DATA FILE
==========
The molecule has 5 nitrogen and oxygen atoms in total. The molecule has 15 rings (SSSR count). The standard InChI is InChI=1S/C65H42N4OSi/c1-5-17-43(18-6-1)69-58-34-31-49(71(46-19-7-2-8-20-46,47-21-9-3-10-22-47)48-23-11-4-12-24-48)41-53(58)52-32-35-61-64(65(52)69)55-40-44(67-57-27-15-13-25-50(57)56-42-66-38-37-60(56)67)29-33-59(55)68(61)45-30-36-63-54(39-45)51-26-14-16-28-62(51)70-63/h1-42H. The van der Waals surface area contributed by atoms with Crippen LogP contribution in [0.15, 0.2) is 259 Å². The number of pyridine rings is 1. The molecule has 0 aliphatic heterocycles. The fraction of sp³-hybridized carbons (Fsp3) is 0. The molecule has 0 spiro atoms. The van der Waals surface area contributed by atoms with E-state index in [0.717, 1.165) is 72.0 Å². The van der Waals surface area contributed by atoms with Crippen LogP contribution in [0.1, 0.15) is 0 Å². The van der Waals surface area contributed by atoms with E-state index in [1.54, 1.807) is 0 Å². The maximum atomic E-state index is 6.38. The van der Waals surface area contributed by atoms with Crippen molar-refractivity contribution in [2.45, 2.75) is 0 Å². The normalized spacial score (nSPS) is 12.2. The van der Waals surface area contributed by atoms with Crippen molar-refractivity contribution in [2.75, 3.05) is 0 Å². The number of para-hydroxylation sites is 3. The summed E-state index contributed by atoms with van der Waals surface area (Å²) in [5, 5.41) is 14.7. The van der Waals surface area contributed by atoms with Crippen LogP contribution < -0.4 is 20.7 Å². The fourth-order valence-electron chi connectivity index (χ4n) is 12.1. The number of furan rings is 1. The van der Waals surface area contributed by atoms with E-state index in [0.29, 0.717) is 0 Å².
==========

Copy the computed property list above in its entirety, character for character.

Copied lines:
The molecule has 5 nitrogen and oxygen atoms in total. The molecule has 15 rings (SSSR count). The standard InChI is InChI=1S/C65H42N4OSi/c1-5-17-43(18-6-1)69-58-34-31-49(71(46-19-7-2-8-20-46,47-21-9-3-10-22-47)48-23-11-4-12-24-48)41-53(58)52-32-35-61-64(65(52)69)55-40-44(67-57-27-15-13-25-50(57)56-42-66-38-37-60(56)67)29-33-59(55)68(61)45-30-36-63-54(39-45)51-26-14-16-28-62(51)70-63/h1-42H. The van der Waals surface area contributed by atoms with Crippen LogP contribution in [0.15, 0.2) is 259 Å². The number of pyridine rings is 1. The molecule has 0 aliphatic heterocycles. The fraction of sp³-hybridized carbons (Fsp3) is 0. The molecule has 0 spiro atoms. The van der Waals surface area contributed by atoms with E-state index in [0.717, 1.165) is 72.0 Å². The van der Waals surface area contributed by atoms with Crippen LogP contribution in [0.1, 0.15) is 0 Å². The van der Waals surface area contributed by atoms with E-state index in [1.54, 1.807) is 0 Å². The maximum atomic E-state index is 6.38. The van der Waals surface area contributed by atoms with Crippen molar-refractivity contribution in [2.45, 2.75) is 0 Å². The normalized spacial score (nSPS) is 12.2. The van der Waals surface area contributed by atoms with Crippen molar-refractivity contribution in [2.75, 3.05) is 0 Å². The number of para-hydroxylation sites is 3. The summed E-state index contributed by atoms with van der Waals surface area (Å²) in [5, 5.41) is 14.7. The van der Waals surface area contributed by atoms with Crippen LogP contribution < -0.4 is 20.7 Å². The fourth-order valence-electron chi connectivity index (χ4n) is 12.1. The number of furan rings is 1. The van der Waals surface area contributed by atoms with E-state index in [0.29, 0.717) is 0 Å².